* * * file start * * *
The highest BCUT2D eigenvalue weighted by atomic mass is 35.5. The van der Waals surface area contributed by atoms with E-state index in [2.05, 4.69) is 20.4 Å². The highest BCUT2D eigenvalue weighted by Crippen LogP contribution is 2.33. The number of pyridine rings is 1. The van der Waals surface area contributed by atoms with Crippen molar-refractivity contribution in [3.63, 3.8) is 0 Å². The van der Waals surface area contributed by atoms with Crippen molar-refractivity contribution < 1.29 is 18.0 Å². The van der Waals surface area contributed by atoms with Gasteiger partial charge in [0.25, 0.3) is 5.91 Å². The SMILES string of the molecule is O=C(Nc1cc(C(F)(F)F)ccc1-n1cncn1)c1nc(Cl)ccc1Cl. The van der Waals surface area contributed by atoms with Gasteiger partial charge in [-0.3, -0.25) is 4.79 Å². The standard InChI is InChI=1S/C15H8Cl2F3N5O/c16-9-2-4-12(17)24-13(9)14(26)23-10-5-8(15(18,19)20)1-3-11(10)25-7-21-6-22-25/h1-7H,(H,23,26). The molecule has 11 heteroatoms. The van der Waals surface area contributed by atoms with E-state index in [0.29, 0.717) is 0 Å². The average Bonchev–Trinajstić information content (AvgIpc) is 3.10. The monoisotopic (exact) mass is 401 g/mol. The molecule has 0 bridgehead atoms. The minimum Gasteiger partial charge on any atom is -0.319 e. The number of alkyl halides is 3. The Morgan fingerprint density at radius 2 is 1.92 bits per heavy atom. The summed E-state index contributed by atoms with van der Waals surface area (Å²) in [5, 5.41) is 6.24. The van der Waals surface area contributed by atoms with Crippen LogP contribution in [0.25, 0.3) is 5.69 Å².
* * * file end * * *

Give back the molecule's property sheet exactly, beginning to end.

The highest BCUT2D eigenvalue weighted by atomic mass is 35.5. The van der Waals surface area contributed by atoms with E-state index in [2.05, 4.69) is 20.4 Å². The highest BCUT2D eigenvalue weighted by Crippen LogP contribution is 2.33. The number of pyridine rings is 1. The van der Waals surface area contributed by atoms with Crippen molar-refractivity contribution in [3.63, 3.8) is 0 Å². The van der Waals surface area contributed by atoms with Crippen molar-refractivity contribution < 1.29 is 18.0 Å². The van der Waals surface area contributed by atoms with Gasteiger partial charge in [0.25, 0.3) is 5.91 Å². The SMILES string of the molecule is O=C(Nc1cc(C(F)(F)F)ccc1-n1cncn1)c1nc(Cl)ccc1Cl. The van der Waals surface area contributed by atoms with Gasteiger partial charge in [-0.3, -0.25) is 4.79 Å². The standard InChI is InChI=1S/C15H8Cl2F3N5O/c16-9-2-4-12(17)24-13(9)14(26)23-10-5-8(15(18,19)20)1-3-11(10)25-7-21-6-22-25/h1-7H,(H,23,26). The molecule has 11 heteroatoms. The van der Waals surface area contributed by atoms with E-state index in [0.29, 0.717) is 0 Å². The average Bonchev–Trinajstić information content (AvgIpc) is 3.10. The monoisotopic (exact) mass is 401 g/mol. The molecule has 0 bridgehead atoms. The minimum Gasteiger partial charge on any atom is -0.319 e. The number of alkyl halides is 3. The Morgan fingerprint density at radius 2 is 1.92 bits per heavy atom. The summed E-state index contributed by atoms with van der Waals surface area (Å²) in [5, 5.41) is 6.24. The van der Waals surface area contributed by atoms with Crippen LogP contribution in [0.25, 0.3) is 5.69 Å².